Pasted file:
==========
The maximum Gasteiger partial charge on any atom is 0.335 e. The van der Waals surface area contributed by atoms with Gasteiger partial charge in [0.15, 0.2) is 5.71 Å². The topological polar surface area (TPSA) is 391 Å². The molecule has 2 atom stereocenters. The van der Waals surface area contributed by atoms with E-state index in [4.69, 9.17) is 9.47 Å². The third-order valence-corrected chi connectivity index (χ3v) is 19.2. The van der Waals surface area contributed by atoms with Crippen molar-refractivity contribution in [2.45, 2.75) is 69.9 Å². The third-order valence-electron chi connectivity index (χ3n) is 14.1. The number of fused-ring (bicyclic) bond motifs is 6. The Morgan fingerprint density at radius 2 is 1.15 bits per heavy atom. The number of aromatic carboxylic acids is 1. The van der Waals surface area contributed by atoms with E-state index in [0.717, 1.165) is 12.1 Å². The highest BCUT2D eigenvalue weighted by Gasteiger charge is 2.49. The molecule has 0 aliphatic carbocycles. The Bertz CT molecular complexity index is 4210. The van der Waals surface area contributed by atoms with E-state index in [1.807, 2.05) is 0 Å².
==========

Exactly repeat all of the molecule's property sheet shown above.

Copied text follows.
The maximum Gasteiger partial charge on any atom is 0.335 e. The van der Waals surface area contributed by atoms with Gasteiger partial charge in [0.15, 0.2) is 5.71 Å². The topological polar surface area (TPSA) is 391 Å². The molecule has 2 atom stereocenters. The van der Waals surface area contributed by atoms with E-state index in [4.69, 9.17) is 9.47 Å². The third-order valence-corrected chi connectivity index (χ3v) is 19.2. The van der Waals surface area contributed by atoms with Crippen molar-refractivity contribution in [2.45, 2.75) is 69.9 Å². The third-order valence-electron chi connectivity index (χ3n) is 14.1. The number of fused-ring (bicyclic) bond motifs is 6. The Morgan fingerprint density at radius 2 is 1.15 bits per heavy atom. The number of aromatic carboxylic acids is 1. The van der Waals surface area contributed by atoms with E-state index in [0.717, 1.165) is 12.1 Å². The highest BCUT2D eigenvalue weighted by Gasteiger charge is 2.49. The molecule has 0 aliphatic carbocycles. The Bertz CT molecular complexity index is 4210. The van der Waals surface area contributed by atoms with E-state index in [1.807, 2.05) is 0 Å².